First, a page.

THURSDAY, Jan. 2, 2020 (HealthDay News) — Modestly worse patient experiences are seen following hospital acquisition by another hospital, according to a study published in the Jan. 2 issue of the New England Journal of Medicine.

Nancy D. Beaulieu, Ph.D., from Harvard Medical School in Boston, and colleagues used data from 2007 through 2016 on performance of four measures of quality of care as well as data on hospital mergers and acquisitions from 2009 through 2013 to compare changes in the performance of acquired hospitals with concurrent changes for control hospitals without change in ownership. Data were included for 246 acquired hospitals and 1,986 control hospitals.

The researchers observed a modest differential reduction in performance on the patient-experience measure with being acquired (adjusted differential change, −0.17 standard deviation [SD]; 95 percent confidence interval [CI], −0.26 to −0.07; P = 0.002); no significant differential changes were seen in 30-day readmission rates (−0.10 percentage points; 95 percent CI, −0.53 to 0.34; P = 0.72) or in 30-day mortality (−0.03 percentage points; 95 percent CI, −0.20 to 0.14; P = 0.72). A significant differential improvement in performance was seen on the clinical-process measure in acquired hospitals (0.22 SD; 95 percent CI, 0.05 to 0.38; P = 0.03); the differential improvement occurred before acquisition and therefore could not be attributed conclusively to a change in ownership.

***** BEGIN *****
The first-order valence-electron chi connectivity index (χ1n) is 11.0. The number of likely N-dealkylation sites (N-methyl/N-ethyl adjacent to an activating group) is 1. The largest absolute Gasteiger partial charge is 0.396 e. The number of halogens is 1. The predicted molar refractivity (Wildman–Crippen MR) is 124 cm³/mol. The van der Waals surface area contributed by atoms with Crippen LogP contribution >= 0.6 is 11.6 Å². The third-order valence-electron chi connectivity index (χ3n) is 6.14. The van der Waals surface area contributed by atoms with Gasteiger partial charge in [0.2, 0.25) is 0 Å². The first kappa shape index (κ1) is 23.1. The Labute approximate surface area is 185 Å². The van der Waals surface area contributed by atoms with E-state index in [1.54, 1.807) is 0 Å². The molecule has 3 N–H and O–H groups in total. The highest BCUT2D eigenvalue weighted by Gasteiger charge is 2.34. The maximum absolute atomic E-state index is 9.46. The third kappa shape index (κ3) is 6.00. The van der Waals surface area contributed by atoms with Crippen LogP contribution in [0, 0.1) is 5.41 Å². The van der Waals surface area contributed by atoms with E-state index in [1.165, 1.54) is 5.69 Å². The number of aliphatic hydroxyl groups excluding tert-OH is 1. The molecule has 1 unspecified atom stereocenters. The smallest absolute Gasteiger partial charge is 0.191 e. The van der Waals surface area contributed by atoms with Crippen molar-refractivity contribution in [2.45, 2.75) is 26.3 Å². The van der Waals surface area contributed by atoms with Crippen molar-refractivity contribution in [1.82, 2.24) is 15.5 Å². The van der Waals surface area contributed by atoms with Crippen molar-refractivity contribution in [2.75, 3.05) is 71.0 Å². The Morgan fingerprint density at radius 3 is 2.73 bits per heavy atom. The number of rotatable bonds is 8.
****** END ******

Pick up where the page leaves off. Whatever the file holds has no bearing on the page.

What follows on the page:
“These findings challenge arguments that hospital consolidation, which is known to increase prices, also improves quality,” the authors write.

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